By Sharna Johnson: CNJ staff writer
Methicillin-resistant Staphylococcus areus, otherwise known as MRSA, is here. Actually, it’s been here for years, according to C. Mac Sewell, New Mexico state epidemiologist.
Increased public attention has schools and hospitals in Clovis and Portales getting out information on the bacteria.
Sewell said MRSA, one of several types of bacteria that can cause what is referred to as a “staph” infection, is increasing in commonality nationwide.
Though preventable early, advanced infections can cause death, he said.
Dubbed a “super bug,” reports of MRSA gained steam last week when a 17-year-old Virginia boy died Monday from infection complications.
In response, 21 schools in Virginia closed for cleaning after students pressured officials on sanitary conditions.
Sewell said school closures and cleanings were an overreaction, and it would have been more effective to send students home with a bar of soap and orders to shower.
“It’s kind of ridiculous. The fact is, staph is a skin bacteria,” Sewell said. “It can get onto surfaces but if you want to find it, I guarantee you the place to find it is on people’s skin and in their noses.”
Rhonda Sparks, health director for Clovis schools, said faculty and staff are aware of MRSA and are encouraged to emphasize hand sanitation and proper wound care.
“We’re always looking at our sanitation protocol, because we always have sick kids at schools,” Sparks said. “What we are planning to do is (continue) already great protocol for cleaning our buildings and to make sure kids have good opportunities to do good soap and water defense.”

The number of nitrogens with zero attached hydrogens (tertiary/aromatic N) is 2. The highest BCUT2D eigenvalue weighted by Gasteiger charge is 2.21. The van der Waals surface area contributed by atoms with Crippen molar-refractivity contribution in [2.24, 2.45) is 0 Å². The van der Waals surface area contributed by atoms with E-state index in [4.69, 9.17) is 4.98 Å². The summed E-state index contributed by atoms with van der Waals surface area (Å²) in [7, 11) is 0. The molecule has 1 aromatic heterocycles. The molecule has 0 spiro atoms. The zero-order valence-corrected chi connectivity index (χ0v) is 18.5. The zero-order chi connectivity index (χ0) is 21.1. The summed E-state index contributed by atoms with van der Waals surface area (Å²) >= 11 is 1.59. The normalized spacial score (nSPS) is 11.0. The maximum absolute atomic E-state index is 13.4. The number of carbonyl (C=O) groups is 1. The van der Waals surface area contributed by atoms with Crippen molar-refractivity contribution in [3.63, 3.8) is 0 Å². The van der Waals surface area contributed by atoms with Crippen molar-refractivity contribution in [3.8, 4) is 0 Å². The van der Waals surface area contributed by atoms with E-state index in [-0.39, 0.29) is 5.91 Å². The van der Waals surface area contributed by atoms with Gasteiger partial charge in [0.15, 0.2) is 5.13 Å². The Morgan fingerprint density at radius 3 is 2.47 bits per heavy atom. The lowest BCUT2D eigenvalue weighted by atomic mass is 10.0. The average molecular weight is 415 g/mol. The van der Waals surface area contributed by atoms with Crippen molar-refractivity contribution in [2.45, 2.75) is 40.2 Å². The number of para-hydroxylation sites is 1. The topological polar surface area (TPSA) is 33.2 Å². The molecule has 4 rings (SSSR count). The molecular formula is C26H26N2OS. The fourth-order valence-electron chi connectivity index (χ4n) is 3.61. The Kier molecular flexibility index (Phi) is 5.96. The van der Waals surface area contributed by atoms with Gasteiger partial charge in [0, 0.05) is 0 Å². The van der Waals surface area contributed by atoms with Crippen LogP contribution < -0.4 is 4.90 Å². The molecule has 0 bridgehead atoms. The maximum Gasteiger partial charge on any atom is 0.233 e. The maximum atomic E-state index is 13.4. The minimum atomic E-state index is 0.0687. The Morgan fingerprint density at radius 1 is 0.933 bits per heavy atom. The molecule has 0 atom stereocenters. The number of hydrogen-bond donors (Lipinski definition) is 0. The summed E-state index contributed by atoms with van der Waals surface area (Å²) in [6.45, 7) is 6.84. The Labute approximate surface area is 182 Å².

State officials know MRSA infections occur but have no numbers, Sewell said, since health providers aren’t required to track the infections.
Tersa Bonifant, an infection control officer for Roosevelt General Hospital, has tracked MRSA results. While she did not give exact numbers, Bonifant said there was an increase in the last five years.
Joy Stoddard, occupied health and infection control nurse at Plains Regional Medical Center, said PRMC has no tracking system for MRSA, but is planning one in coming months.
Patients treated for infections in the emergency room or urgent care clinic are screened for MRSA as standard procedure, Stoddard said.
While he doesn’t want to understate MRSA, Sewell said people need to put the matter into perspective.
“I think it’s not the time for everyone to panic, I think it’s time for awareness about staph infections,” he said. “We’ve got to keep all these health things in perspective. (MRSA) is an important issue but there are things we can do (to treat and prevent it).”
— The Associated Press contributed to this report
• Keep your hands clean by washing thoroughly with soap and water or using an alcohol-based hand sanitizer.
• Keep cuts and scrapes clean and covered with a bandage until healed.
• Avoid contact with other people’s wounds or bandages.
• Avoid sharing personal items such as towels or razors.
How to recognize MRSA: Staph bacteria, including MRSA, can cause skin infections that may look like a pimple or boil and can be red, swollen, painful, or have pus or other drainage. More serious infections may cause pneumonia, bloodstream infections, or surgical wound infections.
Source: The Centers for Disease Control and Prevention